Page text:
6. Music-less. I used to not be able to run a single mile without music. I’m not exaggerating. I didn’t like being dependent on music to keep me motivated, so I slowly worked on training without music and I am now at the point where I can run 16 miles without tunes in my ears! It may not sound like a big deal, but it was a massive accomplishment to me! I am an advocate of running and listening to your body, enjoying nature, being grateful, praying, or simply zoning out of your head. But, if you enjoy music, it’s always a good idea to run with one bud out or else to play it through the speaker of your phone so you can be safe and hear your kids.
  7. Be social. It’s such a small thing, but being kind to people you pass is a wonderful gift! Even if you’re huffing like mad, smiling and saying, “Good morning!” means a lot! It’s kinda crazy, but now my kids will wave at other people, saying “Good morning” and congratulate other runners by saying, “Muy bien, amigo!” It melts my heart and it makes running that much more fun!
  8. Keep it simple. I’m sure the repetition is getting annoying, but I really do love running for the simplicity of running. This is also why I don’t take toys or gadgets for the kids. They are almost 2 and 3 and have gotten used to hanging out in the stroller while I run. (They are actually disappointed the days we don’t go out!) If you take toys, then there is always the “pick up” game when the toys fall out either or purpose or accident. It really is ok for them to not be entertained by toys… nature has an abundance of delights to capture kids’ eyes! For a point of reference, our regular runs are a little over an hour and the kids have trained with me for up to 2 hour runs without electronics, toys, etc.
  9. Potty training. If you’re on a roll and don’t want to stop because someone is potty training, I’m right there with ya! When our kids were potty training, I would take a portable potty with us and every 20 minutes we would stop, set up on the side of the trail or secluded spot and then continue with our run! Both kids potty trained this way.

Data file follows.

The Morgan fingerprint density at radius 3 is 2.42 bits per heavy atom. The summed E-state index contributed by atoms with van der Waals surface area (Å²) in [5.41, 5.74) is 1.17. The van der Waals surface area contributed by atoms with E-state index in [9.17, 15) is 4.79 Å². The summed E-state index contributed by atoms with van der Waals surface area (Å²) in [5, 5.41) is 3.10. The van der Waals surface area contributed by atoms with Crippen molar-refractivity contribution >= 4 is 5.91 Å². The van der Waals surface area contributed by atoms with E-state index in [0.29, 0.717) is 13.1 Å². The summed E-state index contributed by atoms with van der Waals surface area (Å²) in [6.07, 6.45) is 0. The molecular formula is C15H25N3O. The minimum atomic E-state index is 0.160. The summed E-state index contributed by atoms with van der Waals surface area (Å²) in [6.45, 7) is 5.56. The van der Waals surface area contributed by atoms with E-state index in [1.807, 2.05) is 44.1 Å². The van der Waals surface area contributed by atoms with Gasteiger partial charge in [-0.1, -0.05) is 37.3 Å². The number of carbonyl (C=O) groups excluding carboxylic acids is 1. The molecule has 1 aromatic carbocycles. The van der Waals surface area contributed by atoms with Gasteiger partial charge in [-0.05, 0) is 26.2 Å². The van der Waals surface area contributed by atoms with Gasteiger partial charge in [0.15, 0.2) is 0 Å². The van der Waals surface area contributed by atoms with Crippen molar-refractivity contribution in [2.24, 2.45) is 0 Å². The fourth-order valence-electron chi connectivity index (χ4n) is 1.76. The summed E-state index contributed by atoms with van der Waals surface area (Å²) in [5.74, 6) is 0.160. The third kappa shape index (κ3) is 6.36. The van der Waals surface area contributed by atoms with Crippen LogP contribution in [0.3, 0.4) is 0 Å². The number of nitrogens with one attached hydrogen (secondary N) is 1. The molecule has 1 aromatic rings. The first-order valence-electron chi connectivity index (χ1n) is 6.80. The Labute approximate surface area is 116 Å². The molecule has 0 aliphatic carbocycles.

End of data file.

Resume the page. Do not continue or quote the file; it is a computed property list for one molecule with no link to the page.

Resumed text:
10. You can do it! Running in so many ways is like life and I try to remember that when it’s raining or I see a massive hill looming ahead. As long as it isn’t a thunderstorm, the kids and I will run in the rain. If there are hills in our route, we will keep going! I want our kids to know that we don’t check out of life just because it’s hard!
  11. Give yourself a break. That being said, I don’t do speed work when I’m running with the kids. Pushing all the weight of two kids and a stroller is enough of a workout. When it’s hot, I don’t pressure myself to run a certain pace; I just focus on completing the miles. If the hill is a monster, I might have to walk up parts of it instead of passing out because I pushed myself to run. As long as I don’t quit, I’m happy!
  12. Have fun! At the end of the run, no matter how far or how fast you ran… you RAN! With kids! And a stroller! You are fierce! You are strong! You inspire me and you inspire others. You are incredible, a beast, a warrior, a force to be reckoned with. When you want to quit, look at who is in that stroller. What type of life and tenacity do you want to model for them? When you’re exhausted and need to dial it back, what kind of gentleness and compassion do you want to show them? When you know you can go a little more, a little harder, what kind of drive and power do you want to show them?

I run for myself. But I also run for my kids. Why do you run?